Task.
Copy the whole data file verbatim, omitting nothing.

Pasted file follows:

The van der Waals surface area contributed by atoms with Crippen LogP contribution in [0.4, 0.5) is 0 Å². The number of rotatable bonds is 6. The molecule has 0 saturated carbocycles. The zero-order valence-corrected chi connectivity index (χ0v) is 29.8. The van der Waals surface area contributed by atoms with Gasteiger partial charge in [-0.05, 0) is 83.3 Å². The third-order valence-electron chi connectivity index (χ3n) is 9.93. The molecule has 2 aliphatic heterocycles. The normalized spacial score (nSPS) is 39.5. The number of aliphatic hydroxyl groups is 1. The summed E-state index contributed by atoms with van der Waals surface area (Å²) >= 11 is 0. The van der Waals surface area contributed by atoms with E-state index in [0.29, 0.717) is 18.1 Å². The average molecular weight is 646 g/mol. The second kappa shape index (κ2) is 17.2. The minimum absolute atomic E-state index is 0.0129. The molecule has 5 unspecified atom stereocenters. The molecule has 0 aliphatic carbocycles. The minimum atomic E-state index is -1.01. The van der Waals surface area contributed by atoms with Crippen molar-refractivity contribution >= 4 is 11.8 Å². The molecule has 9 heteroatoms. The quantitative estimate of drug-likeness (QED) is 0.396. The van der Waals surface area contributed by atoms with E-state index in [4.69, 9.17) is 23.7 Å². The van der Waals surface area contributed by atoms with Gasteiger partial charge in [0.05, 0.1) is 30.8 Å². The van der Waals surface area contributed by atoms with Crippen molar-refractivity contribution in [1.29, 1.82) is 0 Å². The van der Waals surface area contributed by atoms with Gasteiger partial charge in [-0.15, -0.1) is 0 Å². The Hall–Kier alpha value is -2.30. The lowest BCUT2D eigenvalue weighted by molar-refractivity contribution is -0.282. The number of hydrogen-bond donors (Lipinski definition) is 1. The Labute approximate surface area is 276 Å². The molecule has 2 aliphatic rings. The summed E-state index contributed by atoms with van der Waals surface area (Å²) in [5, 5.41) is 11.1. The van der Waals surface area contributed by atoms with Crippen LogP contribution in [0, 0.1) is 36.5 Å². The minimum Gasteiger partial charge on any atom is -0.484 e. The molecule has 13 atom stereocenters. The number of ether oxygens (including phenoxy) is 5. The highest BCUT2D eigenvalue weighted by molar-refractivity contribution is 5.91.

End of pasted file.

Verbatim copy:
The van der Waals surface area contributed by atoms with Crippen LogP contribution in [0.4, 0.5) is 0 Å². The number of rotatable bonds is 6. The molecule has 0 saturated carbocycles. The zero-order valence-corrected chi connectivity index (χ0v) is 29.8. The van der Waals surface area contributed by atoms with Gasteiger partial charge in [-0.05, 0) is 83.3 Å². The third-order valence-electron chi connectivity index (χ3n) is 9.93. The molecule has 2 aliphatic heterocycles. The normalized spacial score (nSPS) is 39.5. The number of aliphatic hydroxyl groups is 1. The summed E-state index contributed by atoms with van der Waals surface area (Å²) >= 11 is 0. The van der Waals surface area contributed by atoms with E-state index in [0.29, 0.717) is 18.1 Å². The average molecular weight is 646 g/mol. The second kappa shape index (κ2) is 17.2. The minimum absolute atomic E-state index is 0.0129. The molecule has 5 unspecified atom stereocenters. The molecule has 0 aliphatic carbocycles. The minimum atomic E-state index is -1.01. The van der Waals surface area contributed by atoms with Crippen molar-refractivity contribution >= 4 is 11.8 Å². The molecule has 9 heteroatoms. The quantitative estimate of drug-likeness (QED) is 0.396. The van der Waals surface area contributed by atoms with E-state index in [4.69, 9.17) is 23.7 Å². The van der Waals surface area contributed by atoms with Gasteiger partial charge in [0.05, 0.1) is 30.8 Å². The van der Waals surface area contributed by atoms with Crippen molar-refractivity contribution in [1.29, 1.82) is 0 Å². The van der Waals surface area contributed by atoms with Gasteiger partial charge in [-0.15, -0.1) is 0 Å². The Hall–Kier alpha value is -2.30. The lowest BCUT2D eigenvalue weighted by molar-refractivity contribution is -0.282. The number of hydrogen-bond donors (Lipinski definition) is 1. The Labute approximate surface area is 276 Å². The molecule has 2 aliphatic rings. The summed E-state index contributed by atoms with van der Waals surface area (Å²) in [5, 5.41) is 11.1. The van der Waals surface area contributed by atoms with Crippen LogP contribution in [0, 0.1) is 36.5 Å². The minimum Gasteiger partial charge on any atom is -0.484 e. The molecule has 13 atom stereocenters. The number of ether oxygens (including phenoxy) is 5. The highest BCUT2D eigenvalue weighted by molar-refractivity contribution is 5.91.